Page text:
Family structure clearly influences educational outcomes for U.S. children. The weakening of U.S. family structure in recent decades, driven primarily by high and rising rates of unwed childbearing and divorce, has almost certainly weakened the educational prospects and achievements of U.S. children. Put more positively, there is a solid research basis for the proposition that strengthening U.S. family structure in the future – increasing the proportion of children growing up with their own, two married parents – would significantly improve the educational achievements of U.S. children.
Policymakers and leaders of civil society who are concerned about this issue can take action on two levels.
First, given that many U.S. children now grow up in non-intact families, programs and policies should help families offset as best they can the negative effects linked to these family structures.
For example, all parents should be encouraged to have high expectations of their children's school performance. Research shows that parent expectations are important predictors of children's educational outcomes. Parental involvement in children's educational and social life should be encouraged. When parents do not spend significant time with their children, or when they are not involved in their children's activities, they are far less able to transmit important values and behaviors.
Lower levels of income account for some of the differences in educational outcomes between children living with their own married parents and those in other family structures. For this reason, improving the economic circumstances of one-parent families would probably improve children's educational outcomes in those families.
At the same time, stepfamilies, which have significantly greater economic resources than do single-parent families, nevertheless have educational outcomes for children that look more like those of children in single-parent homes than those of children in intact families. Income matters, but income alone does not explain the better educational outcomes experienced by children in intact families.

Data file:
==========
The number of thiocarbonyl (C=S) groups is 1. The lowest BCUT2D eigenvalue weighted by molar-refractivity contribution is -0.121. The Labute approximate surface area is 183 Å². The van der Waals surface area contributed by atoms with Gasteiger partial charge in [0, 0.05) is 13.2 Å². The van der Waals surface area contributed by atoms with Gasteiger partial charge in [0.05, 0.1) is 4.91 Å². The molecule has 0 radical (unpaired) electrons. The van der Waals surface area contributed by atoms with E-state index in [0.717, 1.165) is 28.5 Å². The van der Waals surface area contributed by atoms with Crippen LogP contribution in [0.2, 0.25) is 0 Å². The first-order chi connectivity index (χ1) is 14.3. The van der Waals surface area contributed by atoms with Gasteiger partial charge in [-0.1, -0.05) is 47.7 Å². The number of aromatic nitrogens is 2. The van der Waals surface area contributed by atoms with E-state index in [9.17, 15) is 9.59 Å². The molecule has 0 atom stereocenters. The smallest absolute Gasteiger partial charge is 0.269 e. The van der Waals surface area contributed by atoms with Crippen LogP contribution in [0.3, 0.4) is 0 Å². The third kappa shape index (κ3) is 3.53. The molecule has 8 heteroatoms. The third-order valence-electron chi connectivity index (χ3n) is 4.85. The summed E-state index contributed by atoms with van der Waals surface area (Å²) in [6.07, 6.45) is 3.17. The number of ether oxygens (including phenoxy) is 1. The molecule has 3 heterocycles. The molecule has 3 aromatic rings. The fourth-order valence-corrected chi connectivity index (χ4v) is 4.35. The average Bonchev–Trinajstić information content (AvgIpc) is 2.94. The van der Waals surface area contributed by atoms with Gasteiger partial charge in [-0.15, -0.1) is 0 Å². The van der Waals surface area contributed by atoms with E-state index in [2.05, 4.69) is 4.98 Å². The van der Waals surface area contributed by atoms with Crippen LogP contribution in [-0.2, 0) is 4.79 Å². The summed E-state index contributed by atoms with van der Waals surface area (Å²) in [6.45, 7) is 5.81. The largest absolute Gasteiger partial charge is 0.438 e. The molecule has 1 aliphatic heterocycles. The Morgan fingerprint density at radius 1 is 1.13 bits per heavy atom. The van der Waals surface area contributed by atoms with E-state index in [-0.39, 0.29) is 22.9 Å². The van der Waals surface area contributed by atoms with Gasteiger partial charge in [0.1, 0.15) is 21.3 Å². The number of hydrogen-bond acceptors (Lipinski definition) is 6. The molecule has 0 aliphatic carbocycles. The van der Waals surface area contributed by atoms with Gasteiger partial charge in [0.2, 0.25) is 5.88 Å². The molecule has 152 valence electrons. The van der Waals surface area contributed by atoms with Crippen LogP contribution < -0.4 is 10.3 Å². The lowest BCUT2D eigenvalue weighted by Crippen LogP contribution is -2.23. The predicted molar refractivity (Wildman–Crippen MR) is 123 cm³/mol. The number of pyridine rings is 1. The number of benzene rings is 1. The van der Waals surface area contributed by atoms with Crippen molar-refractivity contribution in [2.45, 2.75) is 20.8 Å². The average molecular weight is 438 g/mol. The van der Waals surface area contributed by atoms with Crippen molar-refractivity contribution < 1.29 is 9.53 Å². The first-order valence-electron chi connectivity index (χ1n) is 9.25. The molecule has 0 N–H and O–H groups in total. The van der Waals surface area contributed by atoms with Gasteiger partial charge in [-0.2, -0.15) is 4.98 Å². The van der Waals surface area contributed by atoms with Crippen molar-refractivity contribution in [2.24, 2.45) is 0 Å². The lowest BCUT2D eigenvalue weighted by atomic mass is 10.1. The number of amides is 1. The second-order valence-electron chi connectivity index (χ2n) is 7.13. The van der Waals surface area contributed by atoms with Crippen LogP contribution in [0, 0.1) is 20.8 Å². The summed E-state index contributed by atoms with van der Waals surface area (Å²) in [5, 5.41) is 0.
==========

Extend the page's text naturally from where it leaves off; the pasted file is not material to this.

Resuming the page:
The second level of action is more systemic. These findings about family structure and children's educational outcomes clearly suggest that education policy and family policy logically go hand in hand.
It should be clear that policymakers and others who want better educations for our children should also want to strengthen U.S. family structure, because the former is at least partly dependent on the latter. In short, for those who care about education, strengthening marriage is a legitimate and important goal of public policy.
It is vital to support the conditions in which the greatest numbers of children can grow up to be educated and socially competent. Accordingly, these findings about family structure and children's educational outcomes should encourage policy makers and social leaders to think creatively about supporting marriage in ways that will allow more of our youngest citizens to succeed educationally and flourish socially.
Source: Paul R. Amato, "The Impact of Family Formation Change on the Cognitive, Social, and Emotional Well-Being of the Next Generation," The Future of Children, Fall 2005
This research brief comes from The Center for Marriage and Families, based at the Institute for American Values. It was published in November 2005.
This research brief summarizes the findings of a comprehensive literature review by a team of researchers led by Professor Barbara Schneider at the University of Chicago. The full review, including a bibliography, is published as Barbara Schneider, Allison Atteberry, and Ann Owens, Family Matters: Family Structure and Child Outcomes (Birmingham: Alabama Policy Institute, June 2005).
The views expressed in this brief regarding policy implications are those of the Center for Marriage and Families.
© 2005, Institute for American Values.